Warfare in News
Posted on Thursday 10th November
The Spitfire was being flown by an American pilot named Roland 'Bud' Wolfe over the Republic of Ireland when it experienced engine failure. Wolfe parachuted safely to the ground and his plane smashed into the boggy Donegal hillside.
An excavation took place earlier this year as part of the forthcoming Dig WWII television series by 360 Production.
The soft peat soil and a layer of clay – and the inaccessibility of the site – created perfect conditions for preservation, and even the Rolls Royce Merlin engine was recovered, along with surviving artefacts such as the paper service manual and first aid kit.
A specialist team of Irish soldiers were present who later cleaned the weapons and straightened up sections which were damaged by the impact. They selected the best preserved body and assembled a gun to fire made up of parts from all of the Spitfire's 6, which had been underground for 70 years.
Historian Dan Snow, Dig WWII presenter, test fired the re-built machine gun remotely and using modern bullets to prevent jamming. More details and video footage of this can be seen on the BBC News website.
The machine guns will be made safe and added to a permanent display in Derry, where Wolfe was stationed, with the rest of the Spitfire.
Battle of Britain(Commemorative magazine)
by Roni Wilkinson
The Battle of Britain took place between July and October 1940.
The Germans needed to control the English Channel to launch their invasion of Britain. To control the Channel the Germans needed control of the air. This meant that they had to take on Fighter Command, led by Sir Hugh Dowding, of the Royal Air Force.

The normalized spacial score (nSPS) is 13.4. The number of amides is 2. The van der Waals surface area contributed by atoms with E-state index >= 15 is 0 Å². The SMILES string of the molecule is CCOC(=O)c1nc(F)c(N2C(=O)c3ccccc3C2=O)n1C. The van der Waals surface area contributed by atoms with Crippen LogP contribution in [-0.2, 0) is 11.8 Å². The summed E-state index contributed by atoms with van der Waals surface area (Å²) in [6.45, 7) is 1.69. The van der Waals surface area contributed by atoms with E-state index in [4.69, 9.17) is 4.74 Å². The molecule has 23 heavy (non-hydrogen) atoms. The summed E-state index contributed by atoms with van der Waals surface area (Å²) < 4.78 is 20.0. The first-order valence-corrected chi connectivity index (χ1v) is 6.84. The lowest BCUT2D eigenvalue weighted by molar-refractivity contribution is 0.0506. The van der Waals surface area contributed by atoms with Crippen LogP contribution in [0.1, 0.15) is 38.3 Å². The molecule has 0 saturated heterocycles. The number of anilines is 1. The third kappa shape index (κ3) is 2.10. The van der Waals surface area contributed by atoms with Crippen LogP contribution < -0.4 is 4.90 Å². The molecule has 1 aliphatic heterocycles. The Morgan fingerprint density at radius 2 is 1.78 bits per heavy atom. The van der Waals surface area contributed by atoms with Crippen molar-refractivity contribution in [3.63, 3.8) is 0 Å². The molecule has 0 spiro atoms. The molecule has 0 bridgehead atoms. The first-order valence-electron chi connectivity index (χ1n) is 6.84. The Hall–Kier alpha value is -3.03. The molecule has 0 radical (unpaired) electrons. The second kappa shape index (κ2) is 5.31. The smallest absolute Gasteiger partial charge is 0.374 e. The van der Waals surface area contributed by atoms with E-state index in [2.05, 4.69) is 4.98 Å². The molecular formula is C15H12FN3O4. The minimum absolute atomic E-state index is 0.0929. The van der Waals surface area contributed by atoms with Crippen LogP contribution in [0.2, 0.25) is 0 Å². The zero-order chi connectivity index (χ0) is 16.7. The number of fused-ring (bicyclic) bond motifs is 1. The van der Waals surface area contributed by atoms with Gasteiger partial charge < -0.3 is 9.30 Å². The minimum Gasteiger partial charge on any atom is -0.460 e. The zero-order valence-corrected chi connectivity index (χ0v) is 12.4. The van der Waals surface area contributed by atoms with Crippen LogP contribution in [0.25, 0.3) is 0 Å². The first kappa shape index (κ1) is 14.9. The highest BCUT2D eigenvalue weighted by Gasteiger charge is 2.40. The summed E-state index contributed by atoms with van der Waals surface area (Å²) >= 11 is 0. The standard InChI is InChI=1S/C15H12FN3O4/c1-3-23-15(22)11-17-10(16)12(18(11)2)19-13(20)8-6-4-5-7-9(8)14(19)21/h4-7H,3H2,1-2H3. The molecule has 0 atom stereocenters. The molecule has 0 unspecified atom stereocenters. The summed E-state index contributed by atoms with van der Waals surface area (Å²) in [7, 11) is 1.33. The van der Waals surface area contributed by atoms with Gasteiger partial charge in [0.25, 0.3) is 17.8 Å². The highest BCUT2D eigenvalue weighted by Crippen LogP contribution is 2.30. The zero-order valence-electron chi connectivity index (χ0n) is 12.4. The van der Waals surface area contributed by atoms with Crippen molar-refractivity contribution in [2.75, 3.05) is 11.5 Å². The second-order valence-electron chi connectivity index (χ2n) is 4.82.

At the start of the war, Germany had 4,000 aircraft compared to… Read more...
Of further interest...
Dig WW2 - Paul ReedTue 28th August
Military historian Paul Reed discusses his role as series consultant on the new BBC documentary series Dig WW2. Read article...
Lady Lucy Houston - The Unsung HeroineThu 9th June
Miles Macnair, author of Lady Lucy Houston DBE, writes for Warfare Magazine. Read article...
The Battle of Britain: Black ThursdayWed 12th August
During the summer and autumn of 1940, the Luftwaffe launched their air campaign to gain superiority over the RAF. They were not successful, and this defeat marked a turning point in the Allies’ favour. A handful of the 3000 or so airmen who fought in the Read article...
Spitfire and the Battle of BritainThu 19th April
Spitfire and the Battle of Britain article extracted from Battle Stations by Taylor Downing and Andrew Johnston, reproduced by permission of Pen & Sword Books Ltd. Read article...